The Good: Jitsi
Jitsi meet is by far the easiest video chat system to use. Go to meet.jit.si, type in a meeting name and give the resulting URL to everyone you want to chat with. This url stays good whenever you want it. There are no fees or limits. It doesn’t spy on you. It works via a web browser or free apps for android or iOS.
This works ok in firefox with very small groups. If you have a lot of participants, you’ll need to use chromium or chrome.
The video source is only from the webcam. Doing audio routing from anything other than the microphone is tricky.
The main public server is put up by the developers at no cost. It seems to be in north america. The recent surge in traffic seems to have impacted the quality. The server software, however is free and open source and apparently very easy to deploy in ubuntu – if you’re willing to pay £50/month for a VM or have a fixed IP address. This is obviously a huge barrier to entry for people who want their own jitsi meet server, but a single small server can accommodate many hundreds of users. This could be a good community project.
The Bad: Zoom
Starting with the positive, zoom has a good user experience. It allows you to share your desktop as well as your webcam so if more flexible. If you download the app, you can also do audio mixing, so you get sound from your system easily. It can also be used to record your desktop to a small file format, which makes it useful for people who want to make videos to post online.
Zoom is a for-profit company aimed at a corporate audience. This has several implications. The most obvious is that they charge for the service if your meeting goes over 40 minutes. The less obvious implication is that the service is part of a corporate panopticon. Your text chat logs are sent to your “boss” in the chat, as are reports of how much time you spent looking in other windows. You can be virtually present, but you will be surveilled.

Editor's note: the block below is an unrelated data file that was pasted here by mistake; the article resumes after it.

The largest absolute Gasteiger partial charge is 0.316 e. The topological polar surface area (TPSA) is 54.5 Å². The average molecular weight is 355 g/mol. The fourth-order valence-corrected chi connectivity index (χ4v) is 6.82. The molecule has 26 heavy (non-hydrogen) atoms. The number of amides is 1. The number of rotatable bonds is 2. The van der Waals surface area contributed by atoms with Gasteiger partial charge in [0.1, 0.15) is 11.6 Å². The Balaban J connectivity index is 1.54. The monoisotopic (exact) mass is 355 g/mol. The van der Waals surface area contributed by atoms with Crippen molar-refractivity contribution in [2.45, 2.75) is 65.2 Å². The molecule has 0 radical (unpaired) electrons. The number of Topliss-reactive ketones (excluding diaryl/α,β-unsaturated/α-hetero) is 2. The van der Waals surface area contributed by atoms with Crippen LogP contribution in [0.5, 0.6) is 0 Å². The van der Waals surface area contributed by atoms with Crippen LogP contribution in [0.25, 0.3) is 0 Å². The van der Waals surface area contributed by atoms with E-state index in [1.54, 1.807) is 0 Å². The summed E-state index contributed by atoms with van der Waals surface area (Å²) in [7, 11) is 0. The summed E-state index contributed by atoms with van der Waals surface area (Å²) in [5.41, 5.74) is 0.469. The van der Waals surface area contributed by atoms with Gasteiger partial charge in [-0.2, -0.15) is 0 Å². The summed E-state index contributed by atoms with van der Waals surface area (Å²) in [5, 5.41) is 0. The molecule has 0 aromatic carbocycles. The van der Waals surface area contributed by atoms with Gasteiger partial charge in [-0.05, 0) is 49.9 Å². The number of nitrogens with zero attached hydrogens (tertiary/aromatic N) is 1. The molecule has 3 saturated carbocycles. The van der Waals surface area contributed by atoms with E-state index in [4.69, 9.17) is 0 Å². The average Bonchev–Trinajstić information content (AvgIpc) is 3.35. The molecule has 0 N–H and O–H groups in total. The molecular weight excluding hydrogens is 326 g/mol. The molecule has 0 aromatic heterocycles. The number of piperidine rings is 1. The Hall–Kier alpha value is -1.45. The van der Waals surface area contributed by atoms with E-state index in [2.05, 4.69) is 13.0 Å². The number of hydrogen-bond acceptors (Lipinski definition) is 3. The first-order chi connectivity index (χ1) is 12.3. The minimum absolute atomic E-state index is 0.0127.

Even less obvious is the company’s historic privacy abuses, including installing a secret webserver on your computer to allow any app to get access to your webcam, in case the whole report of whether you were paying attention didn’t seem Black Mirror enough by itself. Proton mail has a good write-up of the privacy issues.
This is some closed source commercial software, so your best hope to improve it is communist revolution. Right now, you have no rights.
The Ugly: House Party
House party is a consumer focussed app that features up to 8 participants and some ability to play games. It’s got a social media aspect, so you can find if your friends are on and go crash their meetings / parties.
When I tried this, the games didn’t seem to work and the video quality was appallingly bad.
House Party is a for-profit service aimed at a home audience and this has several implications. They don’t charge the users, which means that we are the product being sold to somebody else. I didn’t notice any advertising within the chat, which suggests that the data is being sold on to third parties.
There is Facebook integrations, which strongly suggests that your data (including who you are talking to, from where and for how long) are being joined with the information already present in your facebook profile. This profile follows you around the web and tries to figure out everything you are doing and looking at.
In case you don’t sign in with facebook, it also asks for your email address, date of birth and phone number. Most users accept this for verification, but it’s a lot of information to give away and can definitely tie you to a specific identity. This could include a facebook shadow account that collects data even on people who deleted their accounts or never signed up in the first place. That Forbes found this to be ok only shows how much people are willing to accept surveillance capitalism as the norm. It should not be the norm.
This software doesn’t support Android users. You can use it via a chrome plugin.
Still communist revolution. You’re not even the customer of this app. You’re the product. If this app were a pet store, you would not be the person looking to buy a snake. You would be a feeder rat they’ll come back to buy later.
Too obviously terrible to discuss in detail
Obviously anything directly run by Google or Facebook exists to harm your privacy.
What are you using?
Drop a comment and I’ll check it out.
I’m finding that video chat with groups larger than four is tedious, partly because of a lack of geometry. At an actual party, people break into smaller groups physically separated from each other. Also, video quality tends to be low, especially during peak internet usage times. Could Second Life with voice chat be the answer?